NOTE: Bishop Barron offered the following intervention at the Vatican during the 2018 Synod on Young People, the Faith, and Vocational Discernment. For more Synod content from Bishop Barron, visit WordFromRome.com, where you’ll find behind-the-scenes videos, interviews, commentaries, and more.
Jesus’ encounter with two erstwhile disciples on the road to Emmaus provides a beautiful template for the Church’s work of accompaniment across the ages. The Lord walks with the couple, even as they move away from Jerusalem, which is to say, spiritually speaking, in the wrong direction. He does not commence with a word of judgment, but rather with attention and quiet encouragement. Jesus continues to listen, even as they recount, accurately enough, all the data having to do with him. But then, knowing that they lack the interpretive pattern that will make sense of the data, he upbraids them (“Oh, how foolish you are! How slow of heart to believe all that the prophets spoke!”), and then he lays out the form (“beginning with Moses and all the prophets, he interpreted to them what referred to him in all the Scriptures.”). He listens with love, and he speaks with force and clarity.
Innumerable surveys and studies over the past ten years have confirmed that young people frequently cite intellectual reasons when asked what has prompted them to leave the Church or lose confidence in it. Chief among these are the convictions that religion is opposed to science or that it cannot stand up to rational scrutiny, that its beliefs are outmoded, a holdover from a primitive time, that the Bible is unreliable, that religious belief gives rise to violence, and that God is a threat to human freedom. I can verify, on the basis of twenty years of ministry in the field of online evangelization, that these concerns are crucial stumbling blocks to the acceptance of the faith among young people.
What is vitally needed today, as an aspect of the accompaniment of the young, is a renewed apologetics and catechesis. I realize that in some circles within the Church, the term apologetics is suspect, since it seems to indicate something rationalistic, aggressive, condescending. I hope it is clear that arrogant proselytizing has no place in our pastoral outreach, but I hope it is equally clear that an intelligent, respectful, and culturally-sensitive explication of the faith (“giving a reason for the hope that is within us”) is certainly a desideratum. There is a consensus among pastoral people that, at least in the West, we have experienced a crisis in catechesis these last fifty years. That the faith has not been effectively communicated was verified by the most recent Religious Landscape Study, from the Pew Research Center in America. It indicated that, among the major religions, Catholicism was second to last in passing on its traditions. Why has it been the case, over the past several decades, that young people in our own Catholic secondary schools have read Shakespeare in literature class, Homer in Latin class, Einstein in physics class, but, far too often, superficial texts in religion? The army of our young who claim that religion is irrational is a bitter fruit of this failure in education.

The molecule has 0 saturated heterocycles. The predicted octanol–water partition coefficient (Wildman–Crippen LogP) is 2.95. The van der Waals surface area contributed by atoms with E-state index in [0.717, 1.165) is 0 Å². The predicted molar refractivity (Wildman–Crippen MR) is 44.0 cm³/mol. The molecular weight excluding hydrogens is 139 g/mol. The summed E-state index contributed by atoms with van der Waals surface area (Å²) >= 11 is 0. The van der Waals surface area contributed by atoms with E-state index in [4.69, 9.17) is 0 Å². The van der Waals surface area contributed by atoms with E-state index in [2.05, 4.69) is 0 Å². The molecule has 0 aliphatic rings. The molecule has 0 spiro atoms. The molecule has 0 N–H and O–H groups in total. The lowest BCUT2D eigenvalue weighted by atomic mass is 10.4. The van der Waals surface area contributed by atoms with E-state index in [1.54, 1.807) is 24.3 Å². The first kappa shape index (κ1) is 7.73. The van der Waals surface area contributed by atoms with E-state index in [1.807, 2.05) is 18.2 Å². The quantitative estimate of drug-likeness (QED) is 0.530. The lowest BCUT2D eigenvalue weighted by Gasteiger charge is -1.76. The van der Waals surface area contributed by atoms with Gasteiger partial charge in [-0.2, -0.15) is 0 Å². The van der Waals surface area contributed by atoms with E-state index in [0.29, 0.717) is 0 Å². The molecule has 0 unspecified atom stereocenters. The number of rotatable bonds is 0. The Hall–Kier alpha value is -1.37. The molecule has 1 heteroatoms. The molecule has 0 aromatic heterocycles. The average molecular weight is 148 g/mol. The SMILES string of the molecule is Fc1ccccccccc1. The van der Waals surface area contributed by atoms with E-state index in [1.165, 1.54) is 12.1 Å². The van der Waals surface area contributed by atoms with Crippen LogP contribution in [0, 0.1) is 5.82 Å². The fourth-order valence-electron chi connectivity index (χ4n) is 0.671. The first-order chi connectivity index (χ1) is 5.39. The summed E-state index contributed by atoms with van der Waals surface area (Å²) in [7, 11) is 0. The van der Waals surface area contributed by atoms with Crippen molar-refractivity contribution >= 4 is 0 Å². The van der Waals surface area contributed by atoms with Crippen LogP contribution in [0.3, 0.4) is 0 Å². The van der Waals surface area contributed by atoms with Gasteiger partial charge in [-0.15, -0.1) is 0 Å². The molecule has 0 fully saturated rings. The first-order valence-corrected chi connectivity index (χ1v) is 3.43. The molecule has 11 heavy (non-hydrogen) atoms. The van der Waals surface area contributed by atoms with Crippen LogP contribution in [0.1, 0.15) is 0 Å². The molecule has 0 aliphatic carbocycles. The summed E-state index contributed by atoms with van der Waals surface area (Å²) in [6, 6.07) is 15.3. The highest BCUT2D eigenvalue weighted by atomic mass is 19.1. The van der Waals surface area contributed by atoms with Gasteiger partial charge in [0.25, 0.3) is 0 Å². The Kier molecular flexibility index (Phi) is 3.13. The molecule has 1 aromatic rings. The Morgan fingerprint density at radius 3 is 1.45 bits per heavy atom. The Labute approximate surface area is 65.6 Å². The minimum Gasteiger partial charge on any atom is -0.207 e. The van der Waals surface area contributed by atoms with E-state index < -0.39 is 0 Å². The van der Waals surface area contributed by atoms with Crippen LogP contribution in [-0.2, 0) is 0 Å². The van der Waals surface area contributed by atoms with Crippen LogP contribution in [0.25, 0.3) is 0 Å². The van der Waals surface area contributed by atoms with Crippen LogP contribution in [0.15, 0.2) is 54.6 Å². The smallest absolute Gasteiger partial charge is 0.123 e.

Therefore, what would a new apologetics look like? First, it would arise from the questions that young people spontaneously ask. It would not be imposed from above but would rather emerge organically from below, a response to the yearning of the mind and the heart. Here it would take a cue from the method of St. Thomas Aquinas. The austere texts of the great theological master in point of fact emerged from the lively give-and-take of the quaestiones disputatae that stood at the heart of the educational process in the medieval university. Thomas was deeply interested in what young people were really asking. So should we.
Secondly, a new apologetics should look deep and long into the question of the relationship between religion and science. For many people today, scientific and rational are simply equivalent or co-extensive terms. And therefore, since religion is obviously not science, it must be irrational. Without for a moment denigrating the sciences, we have to show that there are non-scientific and yet eminently rational paths that conduce toward knowledge of the real. Literature, drama, philosophy, the fine arts—all close cousins of religion—not only entertain and delight; they also bear truths that are unavailable in any other way. A renewed apologetics ought to cultivate these approaches.
Thirdly, our apologetics and catechesis should walk the via pulchritudinis, as Pope Francis characterized it in Evangelii Gaudium. Especially in our postmodern cultural context, commencing with the true and the good—what to believe and how to behave—is often counter-indicated, since the ideology of self-invention is so firmly established. However, the third transcendental, the beautiful, often proves a more winsome, less threatening, path. And part of the genius of Catholicism is that we have so consistently embraced the beautiful—in song, poetry, architecture, painting, sculpture, and liturgy. All of this provides a powerful matrix for evangelization. And as Hans Urs von Balthasar argued, the most compelling beauty of all is that of the saints. I have found a good deal of evangelical traction in presenting the lives of these great friends of God, somewhat in the manner of a baseball coach who draws young adepts into the game by showing them the play of some of its greatest practitioners.
When Jesus explained himself to the disciples on the road to Emmaus, their hearts began to burn within them. The Church must walk with young people, listen to them with attention and love, and then be ready intelligently to give a reason for the hope that is within us. This, I trust, will set the hearts of the young on fire.
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